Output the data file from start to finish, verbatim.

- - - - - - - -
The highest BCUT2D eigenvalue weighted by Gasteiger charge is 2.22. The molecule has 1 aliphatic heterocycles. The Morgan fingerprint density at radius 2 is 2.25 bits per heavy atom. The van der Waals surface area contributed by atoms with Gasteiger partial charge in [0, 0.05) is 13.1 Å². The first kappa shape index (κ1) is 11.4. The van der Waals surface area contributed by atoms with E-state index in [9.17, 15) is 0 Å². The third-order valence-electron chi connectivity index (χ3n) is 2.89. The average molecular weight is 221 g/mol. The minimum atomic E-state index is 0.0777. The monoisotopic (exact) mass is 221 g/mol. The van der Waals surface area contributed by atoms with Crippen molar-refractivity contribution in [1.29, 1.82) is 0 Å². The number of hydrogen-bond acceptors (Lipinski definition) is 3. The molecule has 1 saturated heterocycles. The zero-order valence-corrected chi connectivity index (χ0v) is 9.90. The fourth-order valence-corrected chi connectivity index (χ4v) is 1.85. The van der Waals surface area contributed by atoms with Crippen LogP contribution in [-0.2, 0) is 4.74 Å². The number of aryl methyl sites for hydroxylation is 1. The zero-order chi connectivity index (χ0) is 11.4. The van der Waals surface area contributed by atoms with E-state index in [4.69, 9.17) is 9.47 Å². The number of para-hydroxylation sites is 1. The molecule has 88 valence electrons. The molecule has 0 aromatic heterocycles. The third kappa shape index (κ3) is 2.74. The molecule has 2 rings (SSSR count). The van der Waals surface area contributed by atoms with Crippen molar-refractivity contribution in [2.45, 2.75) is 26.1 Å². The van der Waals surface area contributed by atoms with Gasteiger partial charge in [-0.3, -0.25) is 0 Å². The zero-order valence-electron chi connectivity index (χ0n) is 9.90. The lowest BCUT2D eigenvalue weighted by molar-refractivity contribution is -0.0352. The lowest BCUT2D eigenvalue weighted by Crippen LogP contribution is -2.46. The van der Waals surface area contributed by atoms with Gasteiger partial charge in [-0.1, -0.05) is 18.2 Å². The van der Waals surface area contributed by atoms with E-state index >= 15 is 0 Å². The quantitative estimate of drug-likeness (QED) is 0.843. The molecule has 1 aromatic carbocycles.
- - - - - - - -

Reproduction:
The highest BCUT2D eigenvalue weighted by Gasteiger charge is 2.22. The molecule has 1 aliphatic heterocycles. The Morgan fingerprint density at radius 2 is 2.25 bits per heavy atom. The van der Waals surface area contributed by atoms with Gasteiger partial charge in [0, 0.05) is 13.1 Å². The first kappa shape index (κ1) is 11.4. The van der Waals surface area contributed by atoms with E-state index in [9.17, 15) is 0 Å². The third-order valence-electron chi connectivity index (χ3n) is 2.89. The average molecular weight is 221 g/mol. The minimum atomic E-state index is 0.0777. The monoisotopic (exact) mass is 221 g/mol. The van der Waals surface area contributed by atoms with Crippen molar-refractivity contribution in [1.29, 1.82) is 0 Å². The number of hydrogen-bond acceptors (Lipinski definition) is 3. The molecule has 1 saturated heterocycles. The zero-order valence-corrected chi connectivity index (χ0v) is 9.90. The fourth-order valence-corrected chi connectivity index (χ4v) is 1.85. The van der Waals surface area contributed by atoms with Crippen LogP contribution in [-0.2, 0) is 4.74 Å². The number of aryl methyl sites for hydroxylation is 1. The zero-order chi connectivity index (χ0) is 11.4. The van der Waals surface area contributed by atoms with E-state index in [4.69, 9.17) is 9.47 Å². The number of para-hydroxylation sites is 1. The molecule has 88 valence electrons. The molecule has 0 aromatic heterocycles. The third kappa shape index (κ3) is 2.74. The molecule has 2 rings (SSSR count). The van der Waals surface area contributed by atoms with Crippen molar-refractivity contribution in [2.45, 2.75) is 26.1 Å². The van der Waals surface area contributed by atoms with Gasteiger partial charge in [-0.3, -0.25) is 0 Å². The zero-order valence-electron chi connectivity index (χ0n) is 9.90. The lowest BCUT2D eigenvalue weighted by molar-refractivity contribution is -0.0352. The lowest BCUT2D eigenvalue weighted by Crippen LogP contribution is -2.46. The van der Waals surface area contributed by atoms with Gasteiger partial charge in [-0.1, -0.05) is 18.2 Å². The van der Waals surface area contributed by atoms with E-state index >= 15 is 0 Å². The quantitative estimate of drug-likeness (QED) is 0.843. The molecule has 1 aromatic carbocycles.